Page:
How did the organizing drive get started?
I’d been at Amazon for ten months. As I realized we need some representation, I made the phone call [to RWDSU]. Me and a couple of employees got together. We were just talking. I knew them anyway, before I started working out there and all of us started working at the same time. We met with the union, and we talked, and that’s how it got started.
Oh, so you all knew each other! Mind if I ask how?
I used to work at Faurecia Automotive, in Cottondale, Alabama. We made the seats for Mercedes. I started there in January 2011. I say a year or so [later] we unionized there, and I was a big part of that. I worked there nine years and we lost our contract to another company, so we were shut down. So, I know the changes the union should make, we used to have a union, I know it’ll be better: seniority, job security, we have a grievance process, they just can’t walk you out, because they don’t like the hair I got on my head. Like I said, it would be better to me. [A union] can make a difference.
Did you have much exposure to organizing before your experience at Faurecia?
I didn’t come in to unionize it. I always was passionate about people getting treated right. That was in me, anyway. I got people that were [there at Faurecia] from Detroit, Michigan, that worked for Chrysler and GM with a union. So, I just like helping people. I just want people to get treated like they deserve to get treated. I don’t want to see anyone get treated like Amazon treats their employees.
The RWDSU president has said that the organizing drive is a civil rights struggle as much as a labor one. What does this mean to you?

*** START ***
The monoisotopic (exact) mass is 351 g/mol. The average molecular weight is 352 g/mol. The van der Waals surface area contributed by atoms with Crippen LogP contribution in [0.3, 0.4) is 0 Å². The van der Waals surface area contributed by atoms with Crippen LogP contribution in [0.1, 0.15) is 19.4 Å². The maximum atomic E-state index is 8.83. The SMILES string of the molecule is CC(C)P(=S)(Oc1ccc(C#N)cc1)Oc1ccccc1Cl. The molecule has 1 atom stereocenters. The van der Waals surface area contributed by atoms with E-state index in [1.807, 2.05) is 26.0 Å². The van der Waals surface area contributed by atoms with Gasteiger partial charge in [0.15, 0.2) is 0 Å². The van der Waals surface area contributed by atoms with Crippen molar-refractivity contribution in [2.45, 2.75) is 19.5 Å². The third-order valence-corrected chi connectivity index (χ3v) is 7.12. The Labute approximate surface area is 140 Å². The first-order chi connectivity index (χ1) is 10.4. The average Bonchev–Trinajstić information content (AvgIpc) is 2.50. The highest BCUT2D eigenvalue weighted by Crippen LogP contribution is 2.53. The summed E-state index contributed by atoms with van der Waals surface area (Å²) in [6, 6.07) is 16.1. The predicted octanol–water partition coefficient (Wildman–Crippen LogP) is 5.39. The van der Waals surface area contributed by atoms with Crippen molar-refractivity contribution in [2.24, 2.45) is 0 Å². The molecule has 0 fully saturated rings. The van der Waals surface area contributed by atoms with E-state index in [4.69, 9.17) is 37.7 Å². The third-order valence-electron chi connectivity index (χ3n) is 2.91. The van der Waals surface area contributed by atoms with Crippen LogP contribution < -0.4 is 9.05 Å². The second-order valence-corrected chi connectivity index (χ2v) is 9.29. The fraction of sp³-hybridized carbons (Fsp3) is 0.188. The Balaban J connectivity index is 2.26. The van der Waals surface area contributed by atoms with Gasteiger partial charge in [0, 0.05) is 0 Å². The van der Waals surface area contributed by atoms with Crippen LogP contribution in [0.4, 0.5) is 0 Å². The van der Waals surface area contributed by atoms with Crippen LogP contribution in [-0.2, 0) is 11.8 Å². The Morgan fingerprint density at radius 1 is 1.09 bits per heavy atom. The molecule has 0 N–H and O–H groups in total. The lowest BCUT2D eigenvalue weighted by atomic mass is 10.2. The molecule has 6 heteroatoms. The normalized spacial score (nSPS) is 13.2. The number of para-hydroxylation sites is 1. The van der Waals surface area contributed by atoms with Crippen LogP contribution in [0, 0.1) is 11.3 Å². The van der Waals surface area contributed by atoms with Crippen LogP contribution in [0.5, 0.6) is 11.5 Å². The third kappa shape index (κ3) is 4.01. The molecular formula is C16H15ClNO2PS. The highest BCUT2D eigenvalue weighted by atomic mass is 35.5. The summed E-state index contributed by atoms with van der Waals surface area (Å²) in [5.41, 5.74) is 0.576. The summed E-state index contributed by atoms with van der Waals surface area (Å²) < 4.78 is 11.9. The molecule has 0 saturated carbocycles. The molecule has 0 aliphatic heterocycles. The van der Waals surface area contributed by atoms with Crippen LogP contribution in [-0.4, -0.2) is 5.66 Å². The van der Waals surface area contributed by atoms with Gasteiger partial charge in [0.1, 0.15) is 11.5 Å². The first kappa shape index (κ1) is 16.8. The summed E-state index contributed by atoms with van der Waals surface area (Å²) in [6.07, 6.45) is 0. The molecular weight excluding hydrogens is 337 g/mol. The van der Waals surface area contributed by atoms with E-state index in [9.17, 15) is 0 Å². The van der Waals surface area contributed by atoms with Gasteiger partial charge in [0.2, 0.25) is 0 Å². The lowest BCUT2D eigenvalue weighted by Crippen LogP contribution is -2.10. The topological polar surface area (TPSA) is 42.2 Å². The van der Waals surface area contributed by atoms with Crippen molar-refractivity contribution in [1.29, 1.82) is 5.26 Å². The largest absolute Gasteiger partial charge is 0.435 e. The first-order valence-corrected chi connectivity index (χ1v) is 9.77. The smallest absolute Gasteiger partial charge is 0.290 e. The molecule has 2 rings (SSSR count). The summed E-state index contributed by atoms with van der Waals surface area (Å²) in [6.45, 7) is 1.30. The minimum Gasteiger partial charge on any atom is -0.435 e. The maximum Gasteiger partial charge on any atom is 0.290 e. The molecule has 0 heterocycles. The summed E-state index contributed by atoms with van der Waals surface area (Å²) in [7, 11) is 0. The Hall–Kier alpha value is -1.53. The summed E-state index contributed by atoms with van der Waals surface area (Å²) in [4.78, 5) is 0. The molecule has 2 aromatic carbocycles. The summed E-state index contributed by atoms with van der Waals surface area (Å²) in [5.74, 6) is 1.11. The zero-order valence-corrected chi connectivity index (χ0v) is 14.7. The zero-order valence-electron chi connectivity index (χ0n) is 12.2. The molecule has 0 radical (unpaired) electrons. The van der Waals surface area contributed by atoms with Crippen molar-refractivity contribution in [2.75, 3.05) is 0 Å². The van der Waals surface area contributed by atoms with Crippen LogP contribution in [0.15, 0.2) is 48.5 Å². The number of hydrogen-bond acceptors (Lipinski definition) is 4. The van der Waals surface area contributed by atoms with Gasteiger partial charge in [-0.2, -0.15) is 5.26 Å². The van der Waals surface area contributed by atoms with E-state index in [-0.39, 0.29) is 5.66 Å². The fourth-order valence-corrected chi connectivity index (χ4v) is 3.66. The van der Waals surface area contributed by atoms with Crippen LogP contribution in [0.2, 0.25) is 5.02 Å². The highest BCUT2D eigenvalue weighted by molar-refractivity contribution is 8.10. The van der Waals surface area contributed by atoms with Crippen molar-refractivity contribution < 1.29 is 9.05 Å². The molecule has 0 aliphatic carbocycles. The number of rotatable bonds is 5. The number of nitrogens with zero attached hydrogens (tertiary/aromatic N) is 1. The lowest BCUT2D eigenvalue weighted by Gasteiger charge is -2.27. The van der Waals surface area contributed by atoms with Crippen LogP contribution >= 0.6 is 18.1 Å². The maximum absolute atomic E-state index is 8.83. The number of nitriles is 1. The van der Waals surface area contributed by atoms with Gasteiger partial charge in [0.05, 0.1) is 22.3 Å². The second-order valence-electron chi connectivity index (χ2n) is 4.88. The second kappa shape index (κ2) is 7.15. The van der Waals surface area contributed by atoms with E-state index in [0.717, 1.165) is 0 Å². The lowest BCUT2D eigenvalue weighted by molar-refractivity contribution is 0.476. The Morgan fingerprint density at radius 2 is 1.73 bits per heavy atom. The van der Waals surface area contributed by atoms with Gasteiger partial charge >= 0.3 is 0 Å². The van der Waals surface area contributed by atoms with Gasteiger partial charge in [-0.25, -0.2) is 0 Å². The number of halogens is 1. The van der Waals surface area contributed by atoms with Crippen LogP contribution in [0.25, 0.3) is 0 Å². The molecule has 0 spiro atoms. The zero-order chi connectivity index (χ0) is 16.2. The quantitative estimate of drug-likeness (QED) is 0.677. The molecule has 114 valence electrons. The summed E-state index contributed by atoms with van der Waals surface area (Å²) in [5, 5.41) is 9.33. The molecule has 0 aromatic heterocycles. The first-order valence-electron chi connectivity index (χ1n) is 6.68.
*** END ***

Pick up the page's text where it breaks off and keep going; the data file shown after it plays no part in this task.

The majority of the workers are African American. We probably got 60-70% Black employees working out there. There’s a lot of things and issues that need to be changed. Lots of things with communication. We got no job security. They can be better when it comes to safety, they could be better when it comes to pay-rate. Employees aren’t being paid for what they deserve. Employees are getting fired for not being six feet apart. When you go to the bathroom, you get TOT time [time out of task time], anytime you leave your station, you get TOT time. If I have to go to the bathroom, it depends on what I have to go to the bathroom for or what I have to do in the bathroom. I get docked for every minute that you ain’t scanning and off your station, that’s takt time [time it takes to process an item]. And depending on how much takt time you get, it can lead up to a write-up and can lead up to termination. I just feel like it ain’t fair. And you have water dispensers on the floor. Some of them are not working. You have to work so far to get water – it depends on where you’re at. We only get two breaks out of ten to eleven hours. They change the schedule without you knowing. I can lay down to go to bed and wake up in the morning and my schedule’s changed. It’s just not fair, you know. I don’t understand how they can sleep. And how they can rest with treating employees like that. You know, I just feel like somebody had to take a stand. Just speaking for me, I got to the point, where I don’t like going to Amazon under the type of working environment that we’re working in. Nobody should feel like when you’re pulling a lot, you don’t want to be there. No one should feel uncomfortable at their workplace. You should feel like you have job security. You should feel safe. You should feel like its no problem when you need someone to communicate with. It shouldn’t be like that. I feel like the union can make that change when it comes to promotion, when it comes to having a voice, when it comes to not getting fired, because, like I said, everybody deserves to get treated fair. Everybody deserves to get paid what they’re worth.